This is a report on the two-day international conference for all countries in the African Continent organized by the National Institute for Legislative Studies of Nigerian National Assembly. It is a one hundred and sixty-four-page report consisting of an Introduction and Executive Summary. It consists of presentations at six sessions the presentation includes the following:
a. Managing Conflict and Development: Sharing Experiences by Ambassador Etobo, E. E.
b. Challenges of Leadership in Emerging Democracies in Africa: A Legislative Perspective by Prof Adair, J.
c. Revising Youth Unemployment and Violence in Africa: Strategies for Quick Wins by Dr. Ukonjo-Iweala, N
d. Youth Unemployment in a Global Contest: Change in the Modern Age by Prof Cunnigen. D
e. Youth Unemployment in a Global Contest: Focus on Nigeria by Prof lyayi,
f. Presentation on the theme “Effective Governance: Delivering on Infrastructure and Social Services in Africa”
This conference and the resultant report above is a bold attempt made toward discussing democratic development in Africa. It looks at the challenges opportunities in emerging democracies in Africa. The discussions and presentations including the  discourse that follow are rich and robust. These coming from eminent political and academic leaders from Africa informed the quality of this conference.
However this Conference looks at the issues from broader perspective. It did not make a focused case study of major electoral obstacles confronting emerging democracies like Nigeria. Issues like ways to curtail election violence, rigging, electoral irregularity, electoral malpractices and constant tinkering with electoral rules i.e. the various internal and external lesson -learning reviews the commission undertook as a measure towards the continuous improvement of the electoral process. Chapter 5 highlights the key issues and challenges the commission faced in the conduct of the, 2011 General elections. Chapter 6 presents reports from the commissions’ state offices that drew attention to specific and peculiar challenges faced by these offices in the field and how these challenges were addressed. Finally, chapter 7 concludes the Report by discussion the way forward, highlighting critical success factors that could play a significant role in the preparations for the 2015 General elections.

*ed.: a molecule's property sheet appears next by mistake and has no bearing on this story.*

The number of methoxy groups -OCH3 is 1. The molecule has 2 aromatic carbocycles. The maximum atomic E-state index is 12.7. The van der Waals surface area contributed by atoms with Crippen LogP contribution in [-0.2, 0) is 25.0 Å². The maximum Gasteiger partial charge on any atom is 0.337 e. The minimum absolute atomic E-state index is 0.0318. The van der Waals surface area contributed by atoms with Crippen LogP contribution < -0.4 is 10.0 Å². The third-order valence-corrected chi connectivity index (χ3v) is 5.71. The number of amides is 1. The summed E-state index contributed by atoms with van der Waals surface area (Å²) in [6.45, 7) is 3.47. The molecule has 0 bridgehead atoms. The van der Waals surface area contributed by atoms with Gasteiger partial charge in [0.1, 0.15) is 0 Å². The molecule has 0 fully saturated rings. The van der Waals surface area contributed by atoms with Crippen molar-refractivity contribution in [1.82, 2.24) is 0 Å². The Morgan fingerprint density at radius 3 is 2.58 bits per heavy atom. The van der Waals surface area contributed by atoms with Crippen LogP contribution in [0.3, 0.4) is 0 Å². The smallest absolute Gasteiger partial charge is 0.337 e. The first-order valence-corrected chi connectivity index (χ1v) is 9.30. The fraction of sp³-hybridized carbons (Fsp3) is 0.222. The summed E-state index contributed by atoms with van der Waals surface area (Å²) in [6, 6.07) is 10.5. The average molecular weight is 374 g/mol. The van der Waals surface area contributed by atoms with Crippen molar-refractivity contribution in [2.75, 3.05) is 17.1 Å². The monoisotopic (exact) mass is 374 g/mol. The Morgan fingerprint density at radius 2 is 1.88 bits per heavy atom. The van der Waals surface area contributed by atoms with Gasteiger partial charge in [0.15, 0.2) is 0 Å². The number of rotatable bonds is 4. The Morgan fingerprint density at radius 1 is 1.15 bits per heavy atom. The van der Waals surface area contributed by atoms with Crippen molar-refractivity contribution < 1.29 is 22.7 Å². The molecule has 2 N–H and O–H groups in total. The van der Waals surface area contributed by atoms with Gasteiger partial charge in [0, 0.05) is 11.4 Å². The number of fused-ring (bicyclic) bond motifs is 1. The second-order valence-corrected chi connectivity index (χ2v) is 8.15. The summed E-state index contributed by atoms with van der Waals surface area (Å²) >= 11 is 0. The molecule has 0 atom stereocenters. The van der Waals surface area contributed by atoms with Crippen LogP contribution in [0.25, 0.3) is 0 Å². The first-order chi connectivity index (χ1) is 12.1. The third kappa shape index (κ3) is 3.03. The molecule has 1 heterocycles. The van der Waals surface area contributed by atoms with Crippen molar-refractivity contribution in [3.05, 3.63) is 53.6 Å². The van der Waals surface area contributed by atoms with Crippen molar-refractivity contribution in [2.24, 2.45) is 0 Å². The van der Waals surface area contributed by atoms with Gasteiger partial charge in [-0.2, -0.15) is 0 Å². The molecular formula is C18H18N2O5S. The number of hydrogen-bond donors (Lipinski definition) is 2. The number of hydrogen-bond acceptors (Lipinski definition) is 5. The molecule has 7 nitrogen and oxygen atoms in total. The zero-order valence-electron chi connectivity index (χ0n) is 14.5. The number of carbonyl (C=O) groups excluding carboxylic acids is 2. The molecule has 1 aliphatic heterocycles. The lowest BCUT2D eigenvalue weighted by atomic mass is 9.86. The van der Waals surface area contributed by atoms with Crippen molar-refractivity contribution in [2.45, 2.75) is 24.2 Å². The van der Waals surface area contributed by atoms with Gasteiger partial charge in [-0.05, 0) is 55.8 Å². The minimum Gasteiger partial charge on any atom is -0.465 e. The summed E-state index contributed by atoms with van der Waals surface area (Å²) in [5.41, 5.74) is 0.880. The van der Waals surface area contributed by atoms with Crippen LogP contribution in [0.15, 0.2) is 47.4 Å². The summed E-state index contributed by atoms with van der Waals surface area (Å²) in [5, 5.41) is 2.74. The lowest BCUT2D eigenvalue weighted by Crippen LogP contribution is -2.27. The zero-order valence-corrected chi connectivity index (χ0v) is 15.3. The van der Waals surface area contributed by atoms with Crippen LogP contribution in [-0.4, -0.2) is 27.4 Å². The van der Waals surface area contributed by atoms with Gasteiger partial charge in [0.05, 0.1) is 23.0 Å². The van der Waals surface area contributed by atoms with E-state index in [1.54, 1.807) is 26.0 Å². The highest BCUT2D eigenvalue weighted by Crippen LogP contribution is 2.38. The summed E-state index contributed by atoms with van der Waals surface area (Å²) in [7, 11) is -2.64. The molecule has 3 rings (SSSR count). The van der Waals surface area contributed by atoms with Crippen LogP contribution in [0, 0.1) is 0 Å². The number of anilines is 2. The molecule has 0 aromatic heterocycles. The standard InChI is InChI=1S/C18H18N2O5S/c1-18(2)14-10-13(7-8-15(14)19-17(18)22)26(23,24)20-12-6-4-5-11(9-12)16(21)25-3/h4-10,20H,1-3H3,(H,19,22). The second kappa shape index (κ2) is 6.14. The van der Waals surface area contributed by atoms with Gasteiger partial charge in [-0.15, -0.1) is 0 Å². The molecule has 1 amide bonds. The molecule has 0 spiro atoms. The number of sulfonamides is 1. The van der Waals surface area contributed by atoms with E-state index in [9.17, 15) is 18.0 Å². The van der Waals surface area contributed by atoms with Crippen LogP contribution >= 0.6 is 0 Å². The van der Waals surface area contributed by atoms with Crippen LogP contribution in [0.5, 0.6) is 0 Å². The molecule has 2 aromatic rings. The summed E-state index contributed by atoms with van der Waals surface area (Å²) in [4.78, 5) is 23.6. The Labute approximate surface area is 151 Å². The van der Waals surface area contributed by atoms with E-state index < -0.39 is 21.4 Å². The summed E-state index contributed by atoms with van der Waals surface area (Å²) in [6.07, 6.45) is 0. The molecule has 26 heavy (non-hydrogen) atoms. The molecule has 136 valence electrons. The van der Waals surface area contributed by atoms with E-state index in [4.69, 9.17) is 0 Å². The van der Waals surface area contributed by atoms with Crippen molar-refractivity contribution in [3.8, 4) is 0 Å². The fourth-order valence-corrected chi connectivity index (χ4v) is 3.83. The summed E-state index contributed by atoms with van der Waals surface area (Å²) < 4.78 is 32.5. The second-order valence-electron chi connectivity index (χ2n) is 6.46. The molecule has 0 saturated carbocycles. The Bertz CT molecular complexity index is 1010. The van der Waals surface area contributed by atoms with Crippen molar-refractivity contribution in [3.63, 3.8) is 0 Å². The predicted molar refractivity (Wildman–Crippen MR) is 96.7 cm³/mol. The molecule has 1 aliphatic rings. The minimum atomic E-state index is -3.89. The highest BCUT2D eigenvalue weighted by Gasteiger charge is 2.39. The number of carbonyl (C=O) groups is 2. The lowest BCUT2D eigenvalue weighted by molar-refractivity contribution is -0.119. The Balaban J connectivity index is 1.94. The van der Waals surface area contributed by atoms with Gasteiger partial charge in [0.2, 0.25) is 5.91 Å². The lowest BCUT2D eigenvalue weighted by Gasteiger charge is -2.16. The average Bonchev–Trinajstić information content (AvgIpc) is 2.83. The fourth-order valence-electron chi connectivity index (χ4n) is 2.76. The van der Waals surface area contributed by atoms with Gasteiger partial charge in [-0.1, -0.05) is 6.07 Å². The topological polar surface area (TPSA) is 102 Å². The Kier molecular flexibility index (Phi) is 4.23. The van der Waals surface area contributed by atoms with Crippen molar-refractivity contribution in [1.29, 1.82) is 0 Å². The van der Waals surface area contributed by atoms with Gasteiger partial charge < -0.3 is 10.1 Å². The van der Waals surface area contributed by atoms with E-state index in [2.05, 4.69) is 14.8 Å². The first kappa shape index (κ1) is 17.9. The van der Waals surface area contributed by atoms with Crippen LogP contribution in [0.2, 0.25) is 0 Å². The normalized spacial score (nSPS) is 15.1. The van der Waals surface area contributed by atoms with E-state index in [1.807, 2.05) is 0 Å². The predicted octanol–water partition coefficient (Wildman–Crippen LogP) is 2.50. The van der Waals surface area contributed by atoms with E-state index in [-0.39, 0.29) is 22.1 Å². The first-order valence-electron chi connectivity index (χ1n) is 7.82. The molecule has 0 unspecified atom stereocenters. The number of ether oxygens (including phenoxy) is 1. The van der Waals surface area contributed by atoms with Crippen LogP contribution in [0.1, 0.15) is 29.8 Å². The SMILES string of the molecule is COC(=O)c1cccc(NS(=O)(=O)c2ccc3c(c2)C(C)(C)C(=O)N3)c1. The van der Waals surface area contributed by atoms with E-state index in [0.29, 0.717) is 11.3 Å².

The report as note earlier is very comprehensive in that it touche on major themes of the 2011 General Elections. For Instance, under Post-election issues, it discusses post - election violence that followed the 2011 General elections. It also gave the number of election petitions and that went to the tribunal, the court of Appeal and the Supreme Court detailed and comprehensive as this report seems to be it has some observable gaps.
The report did not discuss the pros and cons or observable in Electoral Act 2011 (as amended) even though a lot of amendments were made to the electoral Act prior to the 2011 General Elections in order to cure the defects that would militate the smooth conduct of the 2011 General elections.
This is a contribution to the journal of the United States institute of peace. It noted that Nigeria’s 2011 general elections received high praise for being well managed, but post-election violence claimed 800 lives over three days in Northern Nigeria and displaced 65,000 people, making the election the most violent in Nigeria history
The violence was triggered by a belief that the challenger, Gen Muhamudu Buhari (rtd), a Northerner should have won the election
Two special commissions established to examine the factors leading to the violence will have limited effect in breaking the cycle of violence unless their reports leads to ending impurity for political violence in addition, local peace making initiatives and local democratic institution must be strengthened. This report concisely dealt mainly on the violence that erupted after the election. However, it did not pin point those responsible for the violence nor recommend punishment nor ways of stemming future violence. The scope of the paper is therefore very limited which shows the papers limitations. This is the defects that this thesis intends to cure.